NEW YORK — The director general of Israel’s Foreign Ministry met on Wednesday with the Foreign Minister of South Africa, who three years ago declared that officials from her country do not engage with Israel.
Dore Gold’s meeting with Maite Nkoana-Mashabane, who has been Pretoria’s minister of international relations and cooperation since 2009, took place at the sidelines of the United Nations General Assembly.
The Israeli Foreign Ministry confirmed the meeting took place but initially kept mum about its content. Gold tweeted a photo of him shaking hands with Nkoana-Mashabane, adding that he was “[e]xploring the ties between our nations.”
“We consider the very fact that this meeting was held an extraordinary achievement,” a senior Foreign Ministry official told The Times of Israel on Thursday.
During the meeting, Gold discussed the importance of South Africa-Israel relations, particularly in the context of Jerusalem’s renewed push to engage with all countries on the continent, the official added.
In 2013, Nkoana-Mashabane said that due to the Palestinians’ plight, South African officials refuse to engage with Israel.
“Ministers of South Africa do not visit Israel currently. Even the Jewish Board of Deputies that we engage with here, they know why our ministers are not going to Israel,” she said at the time.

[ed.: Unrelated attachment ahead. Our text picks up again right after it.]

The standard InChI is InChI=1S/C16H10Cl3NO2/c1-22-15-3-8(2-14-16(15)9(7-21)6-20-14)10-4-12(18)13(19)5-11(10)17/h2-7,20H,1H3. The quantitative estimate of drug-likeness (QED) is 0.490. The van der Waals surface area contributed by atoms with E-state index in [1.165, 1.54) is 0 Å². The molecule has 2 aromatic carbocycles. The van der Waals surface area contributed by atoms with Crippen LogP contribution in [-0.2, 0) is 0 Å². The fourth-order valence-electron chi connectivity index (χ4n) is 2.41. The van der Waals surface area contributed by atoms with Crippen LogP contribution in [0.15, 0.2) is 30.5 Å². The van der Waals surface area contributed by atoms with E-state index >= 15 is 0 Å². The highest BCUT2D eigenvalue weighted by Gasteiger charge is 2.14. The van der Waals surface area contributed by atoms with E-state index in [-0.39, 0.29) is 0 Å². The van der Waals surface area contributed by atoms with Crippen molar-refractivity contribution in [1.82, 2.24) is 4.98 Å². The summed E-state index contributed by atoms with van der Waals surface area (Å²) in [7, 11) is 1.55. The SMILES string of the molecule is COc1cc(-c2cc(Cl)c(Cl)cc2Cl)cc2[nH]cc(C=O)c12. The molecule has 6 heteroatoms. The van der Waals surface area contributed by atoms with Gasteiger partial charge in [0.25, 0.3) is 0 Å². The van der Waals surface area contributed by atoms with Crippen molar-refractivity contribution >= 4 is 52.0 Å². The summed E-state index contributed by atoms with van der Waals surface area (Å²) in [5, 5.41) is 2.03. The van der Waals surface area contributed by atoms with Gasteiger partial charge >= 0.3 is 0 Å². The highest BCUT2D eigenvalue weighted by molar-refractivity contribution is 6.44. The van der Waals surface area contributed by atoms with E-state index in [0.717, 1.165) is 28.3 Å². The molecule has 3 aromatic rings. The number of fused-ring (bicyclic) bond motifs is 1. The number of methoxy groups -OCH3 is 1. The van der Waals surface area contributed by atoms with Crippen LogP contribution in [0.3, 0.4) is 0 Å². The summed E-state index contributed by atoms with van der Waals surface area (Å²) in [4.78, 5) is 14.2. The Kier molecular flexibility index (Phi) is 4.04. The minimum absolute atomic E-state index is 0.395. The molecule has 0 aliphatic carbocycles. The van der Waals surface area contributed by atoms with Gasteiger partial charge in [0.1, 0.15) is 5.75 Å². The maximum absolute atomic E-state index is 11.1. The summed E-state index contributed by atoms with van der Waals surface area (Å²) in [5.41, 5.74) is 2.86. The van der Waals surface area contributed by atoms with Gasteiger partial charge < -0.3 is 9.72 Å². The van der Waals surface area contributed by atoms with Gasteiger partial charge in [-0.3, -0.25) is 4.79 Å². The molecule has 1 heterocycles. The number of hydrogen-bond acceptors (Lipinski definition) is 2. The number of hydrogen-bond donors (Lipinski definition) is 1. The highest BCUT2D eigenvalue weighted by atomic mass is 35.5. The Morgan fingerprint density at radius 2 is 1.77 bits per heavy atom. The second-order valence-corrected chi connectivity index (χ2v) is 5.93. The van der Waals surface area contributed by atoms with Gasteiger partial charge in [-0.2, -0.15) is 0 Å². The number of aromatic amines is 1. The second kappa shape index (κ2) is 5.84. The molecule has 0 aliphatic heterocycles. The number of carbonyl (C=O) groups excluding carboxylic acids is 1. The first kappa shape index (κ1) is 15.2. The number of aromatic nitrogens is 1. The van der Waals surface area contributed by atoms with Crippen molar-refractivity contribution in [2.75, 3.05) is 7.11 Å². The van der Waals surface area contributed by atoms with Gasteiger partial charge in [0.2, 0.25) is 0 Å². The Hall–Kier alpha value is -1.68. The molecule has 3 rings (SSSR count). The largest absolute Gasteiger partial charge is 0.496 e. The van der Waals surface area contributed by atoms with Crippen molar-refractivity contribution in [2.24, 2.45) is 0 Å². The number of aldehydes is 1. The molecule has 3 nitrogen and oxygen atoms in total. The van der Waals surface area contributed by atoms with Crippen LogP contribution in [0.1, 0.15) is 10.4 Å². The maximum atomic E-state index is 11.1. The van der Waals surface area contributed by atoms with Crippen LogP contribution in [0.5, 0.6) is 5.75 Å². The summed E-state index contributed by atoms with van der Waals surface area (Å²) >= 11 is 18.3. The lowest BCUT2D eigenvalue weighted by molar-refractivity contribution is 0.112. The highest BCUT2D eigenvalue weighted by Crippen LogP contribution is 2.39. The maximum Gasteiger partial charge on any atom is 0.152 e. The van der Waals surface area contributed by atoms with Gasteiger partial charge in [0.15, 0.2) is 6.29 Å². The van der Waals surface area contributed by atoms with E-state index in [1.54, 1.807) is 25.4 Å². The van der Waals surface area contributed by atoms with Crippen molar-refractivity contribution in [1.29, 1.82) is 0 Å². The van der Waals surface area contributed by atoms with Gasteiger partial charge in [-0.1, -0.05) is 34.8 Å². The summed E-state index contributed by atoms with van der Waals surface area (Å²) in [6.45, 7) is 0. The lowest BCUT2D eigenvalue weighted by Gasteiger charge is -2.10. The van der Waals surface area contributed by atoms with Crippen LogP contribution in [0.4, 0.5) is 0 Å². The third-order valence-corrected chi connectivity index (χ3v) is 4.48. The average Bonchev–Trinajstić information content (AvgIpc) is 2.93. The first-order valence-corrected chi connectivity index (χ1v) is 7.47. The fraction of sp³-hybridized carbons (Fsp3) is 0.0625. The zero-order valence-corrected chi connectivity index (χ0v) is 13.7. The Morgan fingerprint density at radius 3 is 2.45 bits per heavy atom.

— Dr. Dore Gold (@DrDoreGold) September 22, 2016
Nkoana-Mashabane further said that South Africa has “agreed to slow down and curtail senior leadership contact with that regime until things begin to look better… The struggle of the people of Palestine is our struggle,” she declared.
Nkoana-Mashabane’s comments caused a stir, and the South African cabinet later asserted that it had not imposed “a ban on travel to Israel by government officials.”
Relations between Jerusalem and Pretoria have long been fraught over the latter’s harsh criticism of Israeli policies and its staunch support for the Palestinians. Last year, the African National Congress — the country’s ruling party — hosted the leader of Hamas’s political bureau, Khaled Mashaal, a move protested by Israel.
Earlier this year, Gold embarked on a three-day visit to South Africa, meeting with Jewish community leaders and government officials.
“The meetings were a very important start. To say that we’re about to have a completely different relationship is premature. But there was a readiness to hear our arguments,” Gold told The Times of Israel at the time. “There’s potential. Now, everything is in the follow-up.”
On Thursday, Prime Minister Benjamin Netanyahu is scheduled to meet with about a dozen leaders from African countries, part of a push to forge stronger trade and diplomatic ties with the continent. It is not clear whether South African officials will be present.
During his current trip to New York, Gold also meet with the foreign ministers of Tanzania, Malawi, Ethiopia and Rwanda.
South African President Jacob Zuma is currently in New York, where he addressed the UN General Assembly Wednesday. In his speech, he said that the lack of progress on the Israeli-Palestinian conflict “remains a major concern for us.” It is time for the UN to “carry out its historic mission” and help resolve the conflict, which he called one of the “longest outstanding decolonization and occupation issues.”